Parameters and Polymorphism

A parameter is a special variable that are used as a subroutine to connect to another piece of an inputted data in that subroutine. Some programming languages refer parameters as arguments. There are two kinds of parameters: formal parameter and actual parameter.

Formal Parameter
Formal parameters are actually any kinds of variables placed inside a parenthesis. In the example below, the formal parameters are num1 and num2

class CodeGalaxy
public int sum;

public CodeGalaxy()
sum = 0;

public void Add(int num1, int num2)
sum = num1 + num2;

Actual Parameters
An actual parameter is the value of the formal parameter. In the example below, the actual parameters are 2 and 3. The values of the actual parameter are passed to the formal parameter. If you refer to the codes above (formal) and the codes below (actual), 2 is passed to the formal parameter num1, while 3 is passed to the formal parameter num2.

public class UseGalaxy
public static void mai (String args[])
CodeGalaxy planet = new CodeGalaxy();

Polymorphism originated from the Greek word poly which means many, and morph which means form. Therefore, polymorphism means many forms. In programming, polymorphism is a variable, function, or (commonly) an object that has many forms. The main purpose of polymorphism in programming is for creating one name that can be used for a general class. Method Overriding and Method Overloading is a type of Polymorphism.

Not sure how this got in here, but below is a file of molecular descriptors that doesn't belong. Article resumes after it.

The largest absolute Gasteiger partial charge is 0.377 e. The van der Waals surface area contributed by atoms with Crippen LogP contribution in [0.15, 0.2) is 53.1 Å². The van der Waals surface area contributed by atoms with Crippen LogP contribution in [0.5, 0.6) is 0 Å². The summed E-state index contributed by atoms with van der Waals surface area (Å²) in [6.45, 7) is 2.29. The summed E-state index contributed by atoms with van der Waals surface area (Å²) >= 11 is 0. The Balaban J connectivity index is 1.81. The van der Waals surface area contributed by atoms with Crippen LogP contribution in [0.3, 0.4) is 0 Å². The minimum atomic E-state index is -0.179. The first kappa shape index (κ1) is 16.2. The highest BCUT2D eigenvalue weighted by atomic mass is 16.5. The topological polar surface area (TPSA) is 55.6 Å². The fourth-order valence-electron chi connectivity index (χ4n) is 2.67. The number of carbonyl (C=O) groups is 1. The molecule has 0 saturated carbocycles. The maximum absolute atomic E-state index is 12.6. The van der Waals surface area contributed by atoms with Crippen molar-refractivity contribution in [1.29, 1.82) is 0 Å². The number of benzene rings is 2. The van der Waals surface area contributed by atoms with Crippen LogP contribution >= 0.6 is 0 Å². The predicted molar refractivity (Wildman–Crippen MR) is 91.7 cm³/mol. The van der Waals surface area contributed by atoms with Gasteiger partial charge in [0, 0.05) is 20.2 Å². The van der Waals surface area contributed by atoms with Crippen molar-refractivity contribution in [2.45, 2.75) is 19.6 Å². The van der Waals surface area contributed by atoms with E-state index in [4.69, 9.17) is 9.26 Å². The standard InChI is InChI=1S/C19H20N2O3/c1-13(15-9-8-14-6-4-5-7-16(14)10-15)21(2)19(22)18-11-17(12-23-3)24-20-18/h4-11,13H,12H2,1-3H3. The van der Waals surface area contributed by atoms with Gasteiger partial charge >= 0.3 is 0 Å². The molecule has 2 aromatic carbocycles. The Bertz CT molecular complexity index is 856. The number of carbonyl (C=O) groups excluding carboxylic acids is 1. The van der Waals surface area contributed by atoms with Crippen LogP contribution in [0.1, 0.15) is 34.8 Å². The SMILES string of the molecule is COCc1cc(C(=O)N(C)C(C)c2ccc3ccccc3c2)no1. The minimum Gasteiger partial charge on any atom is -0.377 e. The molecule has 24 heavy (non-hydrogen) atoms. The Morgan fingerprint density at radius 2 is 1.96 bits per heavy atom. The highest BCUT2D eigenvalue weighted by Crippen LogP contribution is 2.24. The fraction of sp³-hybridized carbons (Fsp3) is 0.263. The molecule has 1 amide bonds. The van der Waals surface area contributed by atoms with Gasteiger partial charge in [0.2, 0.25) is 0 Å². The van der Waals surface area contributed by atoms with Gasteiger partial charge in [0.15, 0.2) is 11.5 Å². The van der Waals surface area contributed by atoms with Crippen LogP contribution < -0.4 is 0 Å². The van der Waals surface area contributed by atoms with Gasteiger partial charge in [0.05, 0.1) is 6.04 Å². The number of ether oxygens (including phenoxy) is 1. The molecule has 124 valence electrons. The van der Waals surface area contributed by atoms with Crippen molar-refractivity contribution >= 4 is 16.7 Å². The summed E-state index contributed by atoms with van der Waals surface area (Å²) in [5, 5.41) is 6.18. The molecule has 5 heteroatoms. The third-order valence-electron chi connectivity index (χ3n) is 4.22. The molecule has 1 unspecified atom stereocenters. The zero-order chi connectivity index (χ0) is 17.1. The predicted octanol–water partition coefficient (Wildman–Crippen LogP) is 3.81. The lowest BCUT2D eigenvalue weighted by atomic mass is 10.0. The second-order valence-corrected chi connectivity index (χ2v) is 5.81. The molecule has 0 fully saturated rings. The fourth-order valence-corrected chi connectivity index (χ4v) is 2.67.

For more polymorphism, see next post (Method Overloading and Method Overriding)

Packages (Java)

What is a Package?

Java allows us to group classes in a collection, known as the Package.

A package is a helpful tool in organizing our work as well as separating our work from the libraries of codes made by others.

The standard Java library is known to have distributed over a number of packages, including the following:

  • java.util
  • java.lang
Reason for Using Packages

The purpose of using packages is to guarantee the uniqueness of class names. Two junior programmers, for example, come up with a good idea of supplying a price class. As long as the two programmers place their class in different packages, there is nothing wrong with it.

The sole purpose of package nesting is to manage their unique names. From the point of view of the complier, there is absolutely no relationship between nested packages. Similar to the packages java.util and java.util.jar both have nothing to do with each other since each has its own independent collection of classes.

Using Packages

A class can use all classes from its own package, including all public classes from other packages. There are indeed two ways to access public class, and those are the following:

1. Add the full package name in front of every class name

java.util.Date today = new java.util.Date();

2. The import keyword


The IMPORT keyword

The import statement gives you a shorthand to refer classes in the package. Once you use it, yo no longer have to give the classes their full names.

The * symbol is only used to import a single package. It makes you import the whole package itself.

Extended Search

Custom Search